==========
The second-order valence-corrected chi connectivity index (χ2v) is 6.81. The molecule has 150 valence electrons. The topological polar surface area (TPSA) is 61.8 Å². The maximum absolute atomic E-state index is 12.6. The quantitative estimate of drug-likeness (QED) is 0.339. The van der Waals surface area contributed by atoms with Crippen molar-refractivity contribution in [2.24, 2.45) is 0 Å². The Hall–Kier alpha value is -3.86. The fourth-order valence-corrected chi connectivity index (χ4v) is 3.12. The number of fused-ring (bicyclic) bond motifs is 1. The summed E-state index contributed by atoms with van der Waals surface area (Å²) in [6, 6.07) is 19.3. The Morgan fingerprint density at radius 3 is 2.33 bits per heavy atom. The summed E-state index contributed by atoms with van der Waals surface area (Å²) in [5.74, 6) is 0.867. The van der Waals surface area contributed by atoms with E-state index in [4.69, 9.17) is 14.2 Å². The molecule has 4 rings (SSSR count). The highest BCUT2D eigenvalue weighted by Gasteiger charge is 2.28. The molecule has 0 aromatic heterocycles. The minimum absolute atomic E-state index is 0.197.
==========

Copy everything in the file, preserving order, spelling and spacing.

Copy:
The second-order valence-corrected chi connectivity index (χ2v) is 6.81. The molecule has 150 valence electrons. The topological polar surface area (TPSA) is 61.8 Å². The maximum absolute atomic E-state index is 12.6. The quantitative estimate of drug-likeness (QED) is 0.339. The van der Waals surface area contributed by atoms with Crippen molar-refractivity contribution in [2.24, 2.45) is 0 Å². The Hall–Kier alpha value is -3.86. The fourth-order valence-corrected chi connectivity index (χ4v) is 3.12. The number of fused-ring (bicyclic) bond motifs is 1. The summed E-state index contributed by atoms with van der Waals surface area (Å²) in [6, 6.07) is 19.3. The Morgan fingerprint density at radius 3 is 2.33 bits per heavy atom. The summed E-state index contributed by atoms with van der Waals surface area (Å²) in [5.74, 6) is 0.867. The van der Waals surface area contributed by atoms with E-state index in [4.69, 9.17) is 14.2 Å². The molecule has 4 rings (SSSR count). The highest BCUT2D eigenvalue weighted by Gasteiger charge is 2.28. The molecule has 0 aromatic heterocycles. The minimum absolute atomic E-state index is 0.197.